The good news about this bad news is that traces of the clever book and songs are evident despite the limitations of the performers, most thanks to the excellent work of the design team. Roman Tatarowicz manages to provide suitable scenery for the back stage action as well as the Anything Goes style shipboard setting of the second act. Joanne Haas's authentic costumes and Giles Hoyga's lighting contribute towards making the two amusing production numbers "Singapore Sue" and "Raining in My Heart" fun.

Parody can be difficult to bring off. The concept of six unknown actors doing a take-off on a whole genre of musicals associated with big, glitzy sets and a large, star-studded cast takes a delicate directorial touch and actors who make you feel that they could indeed be tomorrow's stars. Too bad, Fuller's direction lacks the necessary subtlety and his actors that sense of possibility. I should add to my negative nattering that I've liked many of the young actors this artistic director has brought into the company, and I wouldn't be surprised if one of these days his ambitions for the Cocteau will result in another star being born on this venerable old theater's stage.

Review of the Cocteau's ThreePenny Opera

Book & lyrics: George Haimsohn and Robin Miller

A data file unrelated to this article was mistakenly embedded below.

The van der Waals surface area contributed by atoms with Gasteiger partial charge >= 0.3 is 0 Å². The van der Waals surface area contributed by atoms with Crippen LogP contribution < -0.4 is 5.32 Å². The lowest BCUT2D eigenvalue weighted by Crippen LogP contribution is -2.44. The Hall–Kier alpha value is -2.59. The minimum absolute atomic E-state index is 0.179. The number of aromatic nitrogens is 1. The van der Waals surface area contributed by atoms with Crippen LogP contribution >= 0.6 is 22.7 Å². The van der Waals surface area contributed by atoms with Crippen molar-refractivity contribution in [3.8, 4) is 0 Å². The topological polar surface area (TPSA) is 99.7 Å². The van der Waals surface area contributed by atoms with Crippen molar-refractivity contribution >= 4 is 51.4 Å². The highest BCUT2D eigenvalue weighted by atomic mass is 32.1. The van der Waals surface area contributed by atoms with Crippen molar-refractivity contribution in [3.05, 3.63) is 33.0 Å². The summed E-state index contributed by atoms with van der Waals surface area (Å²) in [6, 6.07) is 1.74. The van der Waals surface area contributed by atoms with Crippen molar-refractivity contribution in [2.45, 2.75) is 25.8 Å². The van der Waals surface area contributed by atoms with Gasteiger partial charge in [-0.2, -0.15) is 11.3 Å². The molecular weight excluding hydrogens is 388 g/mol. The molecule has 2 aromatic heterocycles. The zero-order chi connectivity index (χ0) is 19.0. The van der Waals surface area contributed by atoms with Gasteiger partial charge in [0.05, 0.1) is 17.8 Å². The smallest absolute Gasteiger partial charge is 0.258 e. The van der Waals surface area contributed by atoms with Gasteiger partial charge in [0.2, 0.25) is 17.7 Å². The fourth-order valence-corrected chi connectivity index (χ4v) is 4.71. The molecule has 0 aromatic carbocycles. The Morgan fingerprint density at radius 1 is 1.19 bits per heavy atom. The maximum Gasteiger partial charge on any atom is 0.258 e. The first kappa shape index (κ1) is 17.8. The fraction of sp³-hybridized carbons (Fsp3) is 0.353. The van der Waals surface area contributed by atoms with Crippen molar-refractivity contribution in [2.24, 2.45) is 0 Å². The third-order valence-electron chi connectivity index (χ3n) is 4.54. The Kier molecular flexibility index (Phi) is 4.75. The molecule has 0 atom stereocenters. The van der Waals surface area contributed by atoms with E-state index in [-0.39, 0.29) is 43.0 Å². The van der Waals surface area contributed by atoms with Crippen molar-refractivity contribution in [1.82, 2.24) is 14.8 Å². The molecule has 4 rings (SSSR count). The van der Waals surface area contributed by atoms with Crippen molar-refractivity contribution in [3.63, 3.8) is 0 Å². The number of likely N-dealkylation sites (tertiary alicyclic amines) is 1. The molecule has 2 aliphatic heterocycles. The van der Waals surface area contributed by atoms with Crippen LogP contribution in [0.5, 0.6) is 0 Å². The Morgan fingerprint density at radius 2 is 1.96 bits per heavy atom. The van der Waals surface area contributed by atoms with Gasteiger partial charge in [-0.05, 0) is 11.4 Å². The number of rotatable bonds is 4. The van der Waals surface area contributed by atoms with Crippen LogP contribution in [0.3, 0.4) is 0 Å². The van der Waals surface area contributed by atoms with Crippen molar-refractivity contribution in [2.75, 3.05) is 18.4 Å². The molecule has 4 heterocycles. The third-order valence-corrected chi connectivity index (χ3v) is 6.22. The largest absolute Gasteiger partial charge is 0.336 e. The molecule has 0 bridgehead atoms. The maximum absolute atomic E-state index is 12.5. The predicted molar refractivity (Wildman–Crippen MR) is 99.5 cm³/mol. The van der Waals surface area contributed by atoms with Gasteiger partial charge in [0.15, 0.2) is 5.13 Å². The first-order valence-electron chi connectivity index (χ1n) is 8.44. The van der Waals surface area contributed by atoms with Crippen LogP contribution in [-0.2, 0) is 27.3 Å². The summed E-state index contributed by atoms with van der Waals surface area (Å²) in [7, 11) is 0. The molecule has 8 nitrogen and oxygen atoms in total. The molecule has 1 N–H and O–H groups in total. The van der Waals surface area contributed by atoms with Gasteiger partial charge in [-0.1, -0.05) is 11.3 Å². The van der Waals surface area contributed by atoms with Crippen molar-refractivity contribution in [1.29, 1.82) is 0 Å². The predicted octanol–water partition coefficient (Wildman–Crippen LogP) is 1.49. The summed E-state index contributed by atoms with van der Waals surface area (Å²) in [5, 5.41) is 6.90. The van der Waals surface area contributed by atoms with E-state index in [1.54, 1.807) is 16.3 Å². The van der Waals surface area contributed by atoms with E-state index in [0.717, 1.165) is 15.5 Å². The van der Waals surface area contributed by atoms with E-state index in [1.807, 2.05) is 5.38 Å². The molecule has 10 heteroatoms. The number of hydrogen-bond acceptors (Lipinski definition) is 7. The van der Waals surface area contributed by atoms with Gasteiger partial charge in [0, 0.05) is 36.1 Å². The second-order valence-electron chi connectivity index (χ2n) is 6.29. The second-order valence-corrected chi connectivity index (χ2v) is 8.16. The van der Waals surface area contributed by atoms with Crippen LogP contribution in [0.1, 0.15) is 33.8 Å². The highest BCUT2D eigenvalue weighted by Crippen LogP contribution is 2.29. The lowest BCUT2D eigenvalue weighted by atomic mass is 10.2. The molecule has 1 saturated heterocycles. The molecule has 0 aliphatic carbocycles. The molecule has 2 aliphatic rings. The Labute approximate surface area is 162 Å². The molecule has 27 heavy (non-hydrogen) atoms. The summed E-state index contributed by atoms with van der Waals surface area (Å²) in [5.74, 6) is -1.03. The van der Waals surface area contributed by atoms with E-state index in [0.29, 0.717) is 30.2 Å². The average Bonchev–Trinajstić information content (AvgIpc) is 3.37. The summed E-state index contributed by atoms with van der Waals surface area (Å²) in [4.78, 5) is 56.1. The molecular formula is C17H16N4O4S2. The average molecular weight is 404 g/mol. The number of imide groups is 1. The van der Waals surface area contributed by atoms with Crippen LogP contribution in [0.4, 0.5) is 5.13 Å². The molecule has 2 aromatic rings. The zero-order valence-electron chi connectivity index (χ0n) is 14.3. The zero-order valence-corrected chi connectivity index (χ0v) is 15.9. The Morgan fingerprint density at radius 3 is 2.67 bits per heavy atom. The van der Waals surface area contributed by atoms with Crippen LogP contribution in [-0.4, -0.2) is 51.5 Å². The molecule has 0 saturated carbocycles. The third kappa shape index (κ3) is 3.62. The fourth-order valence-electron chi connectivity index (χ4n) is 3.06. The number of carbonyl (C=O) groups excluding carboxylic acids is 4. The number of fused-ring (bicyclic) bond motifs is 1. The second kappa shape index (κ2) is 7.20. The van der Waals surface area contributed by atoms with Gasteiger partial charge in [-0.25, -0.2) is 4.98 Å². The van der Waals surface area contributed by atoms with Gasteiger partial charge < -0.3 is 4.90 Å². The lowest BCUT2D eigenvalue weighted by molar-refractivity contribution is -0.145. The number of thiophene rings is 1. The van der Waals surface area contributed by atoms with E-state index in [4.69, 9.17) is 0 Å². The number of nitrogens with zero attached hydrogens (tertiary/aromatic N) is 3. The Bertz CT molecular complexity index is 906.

Music: Jim Wise
Directed by David Fuller
Music Director: Matt Castle
Choreographer: Barbara Brandt
Cast: Campbell Bridges, Judith Jarosz, Andy Meyers, Chrysten Peddie, Joey Stocks, and Kathleen White.
Set Design: Roman Tatarowicz
Costume Design: Joanne Haas
Lighting Design: Giles Hogya
Running time: 2 hours with one intermission
Jean Cocteau Repertory, Bouwerie Lane Theatre, 330 Bowery, on the corner of Bond Street (also known as East 2nd Street), two blocks north of Houston Street and two blocks east of Broadway, 212/677-0060
9/03/04 to 11/28/04; opening 9/12/04.
Wed @7pm, Thurs to Sat @8pm, Sun @3pm.
In October, Dames at Sea> will be playing in repertory with Romeo and Juliet --for dates, see
Reviewed by Elyse Sommer based on 9/10 pressperformance
Musical Numbers
Act One
  • Wall Street/Mona
  • It's You/Dick and Ruby
  • Broadway Baby/Dick
  • That Mister Man of Time/ Mona and Chorus
  • Choo-Choo Honeymoon/Joan and Lucky
  • The Sailor of My Dreams/Ruby
  • Singapore Sue/Lucky and Company
  • . Broadway Baby (Reprise)/Hennesey
  • Good Times are Here to Stay/Mona, Joan and Company
Act Two
  • Dames At Sea/Company
  • The Beguine/Mona and Captain
  • Raining m My Heart/Ruby and Chorus
  • There's Something About You/ Dick and Ruby
  • Raining m MyHeart (Reprise)/ Ruby
  • The Echo Waltz/ Mona, Joan, Ruby and Company
  • Star Tar/Ruby and Company
  • Let's Have A Simple Wedding /Company
Tales From Shakespeare
Retold by Tina Packer of Shakespeare & Co.
Click image to buy.
Our Review

Mendes at the Donmar
Our Review

At This Theater Cover
At This Theater

Leonard Maltin's 2003 Movie and Video Guide
Leonard Maltin's 2003 Movie and Video Guide

Ridiculous! The Theatrical Life and Times of Charles Ludlam
Ridiculous!The Theatrical Life & Times of Charles Ludlam

metaphors dictionary cover
6, 500 Comparative Phrases including 800 Shakespearean Metaphors by CurtainUp's editor.
Click image to buy.
Go here for details and larger image.

The Broadway Theatre Archive


Information from this site may not be reproduced in print or online without specific permission from